By: Allen Brooks

The Northeast quadrant of the country was the birthplace of the U.S. oil and gas industry. It now struggles with rapidly growing natural gas output, while neighboring New England residents suffer from the highest electricity prices nationwide. This dilemma was highlighted by two recent events – the release of the latest monthly Energy Information Administration (EIA) report for crude oil and natural gas production based on the department’s Form 914 survey of state energy agencies and producers, and the announcement of the delay in the Northeast Access pipeline expansion by the Algonquin Gas Transmission subsidiary of Enbridge Inc. (ENB-NYSE).

The growing gas supply in the Middle Atlantic region is represented by successful exploitation of the Marcellus and Utica shale formations underlying the states of Ohio, Pennsylvania, New York and West Virginia by E&P companies.


These formations were the location of early natural gas production, but the output declined over the years. The shale potential was acknowledged, but not exploited due to its drilling challenges. The successful marriage of horizontal drilling and massive hydraulic fracturing technologies, which revived natural gas output from the Barnett Basin in Texas in the early years of this century, changed the equation. As those technologies improved and demonstrated that they were capable of helping extract higher gas volumes than from conventional wells, Northeast drillers focused on these old producing states for their potential resources close to large energy consuming markets. The expectation became that developing these gas resources would yield higher wellhead prices due to avoiding substantial transmission charges. Unfortunately, that hasn’t happened.

The latest EIA monthly gas report for April 2017 showed that Ohio, Pennsylvania and West Virginia, the primary producers of Marcellus and Utica natural gas, experienced month-over-month output gains of 3.2%, 0.4%, and 0.6%, respectively. More impressive was the year-over-year production increases of 10.2%, 4.0%, and 11.0%, respectively. As shown in Exhibit 14 (next page), the history of U.S. natural gas production by state shows the significant growth in output experienced by Ohio, Pennsylvania, and West Virginia since 2012.

In recent times, natural gas prices in this region have been under pressure due to a lack of pipeline capacity to move the output to markets. The reversal of pipelines, allowing natural gas to flow west as well as east, has helped, but a substantial volume of Marcellus and Utica gas supply has been exported to Eastern Canada to meet its growing needs as Western Canadian gas supplies have been limited in growth. None of what has happened in this region has been what was envisioned when the drilling boom began a half-dozen years ago.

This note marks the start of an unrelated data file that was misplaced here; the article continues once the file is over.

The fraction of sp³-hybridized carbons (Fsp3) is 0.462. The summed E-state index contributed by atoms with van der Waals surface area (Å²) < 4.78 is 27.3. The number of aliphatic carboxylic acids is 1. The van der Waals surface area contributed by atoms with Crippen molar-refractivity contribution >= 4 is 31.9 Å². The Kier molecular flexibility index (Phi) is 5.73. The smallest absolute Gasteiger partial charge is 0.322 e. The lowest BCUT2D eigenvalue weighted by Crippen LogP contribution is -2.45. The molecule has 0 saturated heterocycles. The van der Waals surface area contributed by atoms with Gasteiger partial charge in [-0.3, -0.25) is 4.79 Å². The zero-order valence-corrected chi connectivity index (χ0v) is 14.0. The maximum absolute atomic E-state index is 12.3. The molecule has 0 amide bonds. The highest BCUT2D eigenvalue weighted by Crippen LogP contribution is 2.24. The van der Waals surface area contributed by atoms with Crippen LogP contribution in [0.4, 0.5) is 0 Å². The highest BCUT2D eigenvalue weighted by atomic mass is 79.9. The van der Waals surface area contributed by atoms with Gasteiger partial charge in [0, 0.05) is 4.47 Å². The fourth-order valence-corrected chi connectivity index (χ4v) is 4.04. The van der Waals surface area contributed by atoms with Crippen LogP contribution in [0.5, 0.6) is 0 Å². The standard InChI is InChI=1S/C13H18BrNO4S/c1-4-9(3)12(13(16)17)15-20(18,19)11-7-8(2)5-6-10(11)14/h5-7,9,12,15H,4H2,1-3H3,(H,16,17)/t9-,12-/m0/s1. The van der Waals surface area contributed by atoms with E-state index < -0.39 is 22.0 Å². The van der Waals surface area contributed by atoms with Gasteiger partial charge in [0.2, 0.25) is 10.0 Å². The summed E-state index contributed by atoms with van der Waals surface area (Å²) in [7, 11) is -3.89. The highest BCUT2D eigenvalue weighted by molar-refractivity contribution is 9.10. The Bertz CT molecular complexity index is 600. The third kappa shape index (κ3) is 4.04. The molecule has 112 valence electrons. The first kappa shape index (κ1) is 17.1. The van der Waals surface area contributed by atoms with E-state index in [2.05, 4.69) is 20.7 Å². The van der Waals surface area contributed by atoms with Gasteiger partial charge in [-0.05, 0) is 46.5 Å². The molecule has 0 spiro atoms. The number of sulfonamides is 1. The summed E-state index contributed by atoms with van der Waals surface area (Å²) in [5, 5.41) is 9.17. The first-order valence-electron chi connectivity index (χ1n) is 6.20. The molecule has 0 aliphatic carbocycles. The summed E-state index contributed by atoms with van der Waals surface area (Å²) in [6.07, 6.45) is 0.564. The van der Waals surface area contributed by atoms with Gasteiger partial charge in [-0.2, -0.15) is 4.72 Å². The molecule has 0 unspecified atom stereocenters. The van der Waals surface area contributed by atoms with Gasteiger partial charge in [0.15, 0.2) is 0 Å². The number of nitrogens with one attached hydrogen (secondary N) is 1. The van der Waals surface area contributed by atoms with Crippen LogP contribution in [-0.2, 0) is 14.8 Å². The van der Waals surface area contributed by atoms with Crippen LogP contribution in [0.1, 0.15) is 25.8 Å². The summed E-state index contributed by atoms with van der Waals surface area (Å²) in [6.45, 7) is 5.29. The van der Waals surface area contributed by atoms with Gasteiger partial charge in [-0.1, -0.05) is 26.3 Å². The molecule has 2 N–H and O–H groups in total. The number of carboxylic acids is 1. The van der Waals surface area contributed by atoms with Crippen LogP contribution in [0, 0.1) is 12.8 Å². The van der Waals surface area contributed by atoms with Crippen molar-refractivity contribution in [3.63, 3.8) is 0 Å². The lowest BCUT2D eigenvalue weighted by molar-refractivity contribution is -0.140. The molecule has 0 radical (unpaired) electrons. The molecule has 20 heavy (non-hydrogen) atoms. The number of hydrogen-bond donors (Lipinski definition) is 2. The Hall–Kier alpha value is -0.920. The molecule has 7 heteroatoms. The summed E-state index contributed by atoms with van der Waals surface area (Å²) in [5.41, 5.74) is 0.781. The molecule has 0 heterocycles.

Increased natural gas consumption in the Northeast, particularly for gas-fired electricity generation, has happened, but most of the demand growth has been met by increased expensive liquefied natural gas (LNG). New England electricity consumers have not benefited from low U.S. natural gas prices, and especially not from the depressed wellhead prices experienced by Marcellus producers.

In 2016, according to ISO New England, the nonprofit corporation responsible for electricity pricing and supply in the region, almost 50% of electricity was powered by natural gas, followed by nuclear at 31%, renewables at 9.7%, hydroelectric at 7.1%, and coal’s 2.4% share. The most recent monthly fuel mix data was roughly similar to the annual data, but with natural gas down to 45% and renewables up to 11%. Within the renewables category, 7% of the total came from wood, refuse and landfill gas. Wind accounted for 3%, helped by the start-up of the Block Island offshore wind farm, while 1% came from solar resources. Coal units generated 0.8% of the region’s power, while oil-fired resources produced under 0.1%. The May ISO New England fuel mix report also showed the region receiving net imports of 1,328-gigawatt hours of electricity from neighboring regions, over 14% of total power consumed.


According to ISO New England, the region’s gas-fired electricity capacity has grown from 18% in 2000 to 45% now. By 2025, it expects gas-fired capacity will account for 56% of output given older nuclear and oil- and coal-fired power station retirements. While a number of gas pipeline projects are being considered, several major ones have recently been canceled or delayed, largely due to protests by local activists adopting the anti-fracturing mantra of environmentalists.


One major gas project canceled was Kinder Morgan’s (KMI-NYSE) Northeast Energy Direct, which failed to gain sufficient commitments from large customers needed to support the $3.3 billion for New York and Massachusetts pipelines. The project would have shipped 1.3 billion cubic feet per day (bcf/d) of natural gas.